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F-Word, Failing
A pioneer is back at the scene of the crime she’s been opposing for four decades — and counting.


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Kathryn Jean Lopez


LOPEZ
: What’s so wrong about Eat, Pray, Love? And who’s going to tell Julia Roberts?

VENKEREat, Pray, Love is a great example of what we mean by Hollywood and the media being a barometer of cultural trends. Eat, Pray, Love — which I would add is a great read — celebrates the notion of a woman who chooses not to embrace marriage and motherhood. That makes for great escapism, but this book isn’t fiction — it’s a memoir. Because of this, the women in the media — whom we call the feminist elite — jumped all over it and made Ms. Gilbert a big success. Then Ms. Gilbert wrote a sequel — entitled Committed — where she slams conservatives for being the root of the problems associated with marriage. That’s how the feminist elite operate.

I sincerely doubt Julia Roberts would ever voice an opinion on these matters, whatever they may be. The women in the media stick together.

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LOPEZ
: Why do you insist feminists love divorce?

VENKER: Because ultimately their message is, “Women first, men and children last.” When the going gets tough and they’re not happy (because happiness is the ultimate goal), they get out. Many want the benefits of marriage (a husband’s paycheck and custody of the kids) without the duties and compromises that marriage requires. That’s what feminists meant in the 1970s when they called themselves the Women’s Liberation Movement.


LOPEZ
: How is Katherine Heigl living proof of the lie of feminism?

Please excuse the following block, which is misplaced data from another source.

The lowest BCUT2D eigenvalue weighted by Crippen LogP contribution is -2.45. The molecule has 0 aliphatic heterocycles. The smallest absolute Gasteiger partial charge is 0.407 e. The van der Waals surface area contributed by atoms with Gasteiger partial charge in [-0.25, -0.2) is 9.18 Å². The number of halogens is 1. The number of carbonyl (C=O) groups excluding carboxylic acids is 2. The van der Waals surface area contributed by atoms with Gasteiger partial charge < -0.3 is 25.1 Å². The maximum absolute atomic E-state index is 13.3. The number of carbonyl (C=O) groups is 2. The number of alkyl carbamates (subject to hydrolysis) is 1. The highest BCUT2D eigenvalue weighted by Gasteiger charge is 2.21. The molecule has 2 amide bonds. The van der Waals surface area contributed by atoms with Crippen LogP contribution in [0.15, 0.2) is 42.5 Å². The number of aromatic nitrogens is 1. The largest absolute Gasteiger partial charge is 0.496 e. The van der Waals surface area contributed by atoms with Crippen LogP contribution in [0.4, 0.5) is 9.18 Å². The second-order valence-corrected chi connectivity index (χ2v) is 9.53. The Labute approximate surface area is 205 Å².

VENKER: Katherine Heigl was courageous enough to quit (no doubt temporarily) a lucrative and powerful career in television to mother her children — note that we use the word “mother” as a verb. Ms. Heigl said she could no longer “sacrifice [her] relationship with [her] child” and does not want to “disappoint” him. “I had to make a choice. You wish you could have it all exactly the way you want it, but that’s not life.”


LOPEZ: Phyllis, what’s the most important advice you can ever give to young men and women today? How can they learn from your battles?

SCHLAFLY: You can make your own life in the greatest country in the world, where American women are the most fortunate class of people who ever lived. Life is about the choices we make. Ignore the current culture. There’s a great quote by a man named Charles Swindoll, who says, “Life is 10 percent what happens to me and 90 percent how I react to it.” Take this attitude with you throughout your lives and you’ll never be a victim.


LOPEZ
: What about those a little older than that, who are just realizing that everything they were sold about feminism and we-girls-can-do-anything-and-everything was a lie?

VENKER: It will be a tall order, no doubt — but it can be done. People make life changes all the time. If you find that you have made choices based on feminist myths and assumptions, do something about it. Change your life. The transition will be hard, but the rewards will be well worth it.


LOPEZ
: What has been the most surprising reaction to your book?

VENKER: No surprises, really. It’s getting the attention we expected: vitriol from those who’ve absorbed feminist ideology and gratitude from those who haven’t.


LOPEZ
: What will the history books ultimately say about feminism — in any and all of its waves?

SCHLAFLY: If feminists write them, they will lie and say feminism created opportunities for women. If history books are truthful, they will say it was a passing fad created by the media.

VENKER: I hope they’ll say that Betty Friedan, Gloria Steinem, and the other feminist spokeswomen were unhappy people who tried to make their personal problems a societal cause and fundamentally transform America — because that’s the truth. But since that’s not likely, I suppose I agree with Phyllis: I hope they say feminism was a social movement that ultimately died because the American people eventually saw the light.

— Kathryn Jean Lopez is editor-at-large of National Review Online.



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